In the deep end: pooling data and other statistical challenges of zoo and aquarium research
Article first published online: 21 APR 2006
© 2006 Wiley-Liss, Inc.
Volume 25, Issue 4, pages 339–352, July/August 2006
How to Cite
Kuhar, C. W. (2006), In the deep end: pooling data and other statistical challenges of zoo and aquarium research. Zoo Biol., 25: 339–352. doi: 10.1002/zoo.20089
- Issue published online: 10 AUG 2006
- Article first published online: 21 APR 2006
- Manuscript Accepted: 27 DEC 2005
- Manuscript Received: 7 OCT 2005
- research design;
- captive research;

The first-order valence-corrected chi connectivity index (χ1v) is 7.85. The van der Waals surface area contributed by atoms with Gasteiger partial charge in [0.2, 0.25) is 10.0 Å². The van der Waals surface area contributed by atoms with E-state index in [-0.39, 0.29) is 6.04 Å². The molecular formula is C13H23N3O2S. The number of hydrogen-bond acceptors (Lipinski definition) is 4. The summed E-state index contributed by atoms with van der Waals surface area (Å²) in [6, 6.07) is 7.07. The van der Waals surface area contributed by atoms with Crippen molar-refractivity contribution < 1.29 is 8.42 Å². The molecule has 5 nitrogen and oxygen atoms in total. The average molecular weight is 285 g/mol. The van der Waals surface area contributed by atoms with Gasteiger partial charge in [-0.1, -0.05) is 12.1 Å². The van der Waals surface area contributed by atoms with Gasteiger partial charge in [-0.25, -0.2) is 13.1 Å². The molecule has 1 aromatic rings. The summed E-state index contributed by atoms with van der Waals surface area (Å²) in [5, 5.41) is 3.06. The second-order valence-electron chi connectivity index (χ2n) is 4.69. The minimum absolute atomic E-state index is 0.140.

Zoo and aquarium research presents many logistic challenges, including extremely small sample sizes and lack of independent data points, which lend themselves to the misuse of statistics. Pseudoreplication and pooling of data are two statistical problems common in research in the biological sciences. Although the prevalence of these and other statistical miscues have been documented in other fields, little attention has been paid to the practice of statistics in the field of zoo biology. A review of articles published in the journal Zoo Biology between 1999–2004 showed that approximately 40% of the 146 articles utilizing inferential statistics during that span contained some evidence of pseudoreplication or pooling of data. Nearly 75% of studies did not provide degrees of freedom for all statistics and approximately 20% did not report test statistic values. Although the level of pseudoreplication in this dataset is not outside the levels found in other branches of biology, it does indicate the challenges of dealing with appropriate data analysis in zoo and aquarium studies. The standardization of statistical techniques to deal with the methodological challenges of zoo and aquarium populations can help advance zoo research by guiding the production and analysis of applied studies. This study recommends techniques for dealing with these issues, including complete disclosure of data manipulation and reporting of statistical values, checking and control for institutional effects in statistical models, and avoidance of pseudoreplicated observations. Additionally, zoo biologists should seek out other models such as hierarchical or factorial models or randomization tests to supplement their repertoire of t-tests and ANOVA. These suggestions are intended to stimulate conversation and examination of the current use of statistics in zoo biology in an effort to develop more consistent requirements for publication. Zoo Biol 0:1–14, 2006. © 2006 Wiley-Liss, Inc.